King Arthur in Hollywood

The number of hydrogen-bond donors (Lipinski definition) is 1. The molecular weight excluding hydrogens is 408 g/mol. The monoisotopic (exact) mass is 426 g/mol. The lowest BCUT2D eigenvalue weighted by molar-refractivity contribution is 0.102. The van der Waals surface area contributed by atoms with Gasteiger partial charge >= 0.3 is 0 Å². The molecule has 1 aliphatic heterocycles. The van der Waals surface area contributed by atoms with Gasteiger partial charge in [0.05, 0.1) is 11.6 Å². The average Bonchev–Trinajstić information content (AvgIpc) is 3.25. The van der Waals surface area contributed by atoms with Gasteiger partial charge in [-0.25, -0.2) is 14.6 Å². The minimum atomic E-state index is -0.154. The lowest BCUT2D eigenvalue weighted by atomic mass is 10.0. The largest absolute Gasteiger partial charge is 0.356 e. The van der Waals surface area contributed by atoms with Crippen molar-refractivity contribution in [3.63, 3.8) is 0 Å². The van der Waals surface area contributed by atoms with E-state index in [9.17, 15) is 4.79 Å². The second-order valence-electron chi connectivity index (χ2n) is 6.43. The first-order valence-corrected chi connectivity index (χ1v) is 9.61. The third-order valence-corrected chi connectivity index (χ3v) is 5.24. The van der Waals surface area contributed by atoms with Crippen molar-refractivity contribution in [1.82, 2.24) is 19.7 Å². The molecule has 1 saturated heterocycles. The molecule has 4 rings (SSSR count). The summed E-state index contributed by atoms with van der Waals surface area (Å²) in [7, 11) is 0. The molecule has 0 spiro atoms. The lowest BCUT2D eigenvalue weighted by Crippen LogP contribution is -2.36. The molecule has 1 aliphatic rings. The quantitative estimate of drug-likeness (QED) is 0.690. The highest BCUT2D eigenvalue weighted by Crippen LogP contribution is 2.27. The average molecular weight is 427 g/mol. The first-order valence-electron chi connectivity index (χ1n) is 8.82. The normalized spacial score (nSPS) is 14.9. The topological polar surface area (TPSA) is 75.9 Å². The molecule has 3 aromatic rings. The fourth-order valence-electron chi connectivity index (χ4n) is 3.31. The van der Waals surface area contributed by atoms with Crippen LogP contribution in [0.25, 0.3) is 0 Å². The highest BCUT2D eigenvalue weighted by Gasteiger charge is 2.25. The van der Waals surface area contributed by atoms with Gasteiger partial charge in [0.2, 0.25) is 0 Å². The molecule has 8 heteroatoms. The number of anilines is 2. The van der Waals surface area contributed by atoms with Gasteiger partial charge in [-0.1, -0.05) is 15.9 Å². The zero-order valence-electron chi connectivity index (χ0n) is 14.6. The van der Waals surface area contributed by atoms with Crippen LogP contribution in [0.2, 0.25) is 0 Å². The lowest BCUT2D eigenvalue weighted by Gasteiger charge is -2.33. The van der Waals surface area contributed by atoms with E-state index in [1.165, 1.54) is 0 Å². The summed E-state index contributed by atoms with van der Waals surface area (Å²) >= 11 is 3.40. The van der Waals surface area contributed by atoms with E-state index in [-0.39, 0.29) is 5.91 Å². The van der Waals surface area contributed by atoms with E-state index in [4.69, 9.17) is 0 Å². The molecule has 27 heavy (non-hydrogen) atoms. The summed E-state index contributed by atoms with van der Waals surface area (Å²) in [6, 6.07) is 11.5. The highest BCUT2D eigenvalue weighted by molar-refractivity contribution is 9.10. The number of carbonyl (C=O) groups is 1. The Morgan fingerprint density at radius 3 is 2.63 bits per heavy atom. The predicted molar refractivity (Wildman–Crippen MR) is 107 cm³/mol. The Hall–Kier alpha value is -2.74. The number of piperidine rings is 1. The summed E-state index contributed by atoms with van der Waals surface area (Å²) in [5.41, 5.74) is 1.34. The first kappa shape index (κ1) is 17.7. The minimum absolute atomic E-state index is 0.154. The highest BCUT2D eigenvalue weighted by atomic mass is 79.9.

Jean Delannoy's (screenplay by Jean Cocteau) "The Eternal Return", 1943. Though a WWII era modernization incorporating racial overtones among other things, it remains in other areas very true to the legends. It's a retelling in modern terms of the Tristan and Isolde story. Patrice (played by the great Jean Marais) goes in search for a wife for his uncle and finds Nathalie (Madeline Sologne). They fall in love, and as in Tristan the love sealed with a love potion, but she marries the uncle anyway. Unable to live without each other, they run away together and spend a short but blissful time in a cozy hut in a snow-covered landscape, all beautifully and sensually photographed. The uncle eventually finds them and brings Nathalie home with him. Patrice meets an old friend and his sister, whose name just  happens to be Nathalie, too. They fall in love and plan to marry, but he can't get the other Nathalie out of his mind. Determined to see her one last time, he is wounded. Sying, he sends his friend to bring her to him, but is deceived by the second Nathalie, the plot using white and red scarves rather than the color of the sail.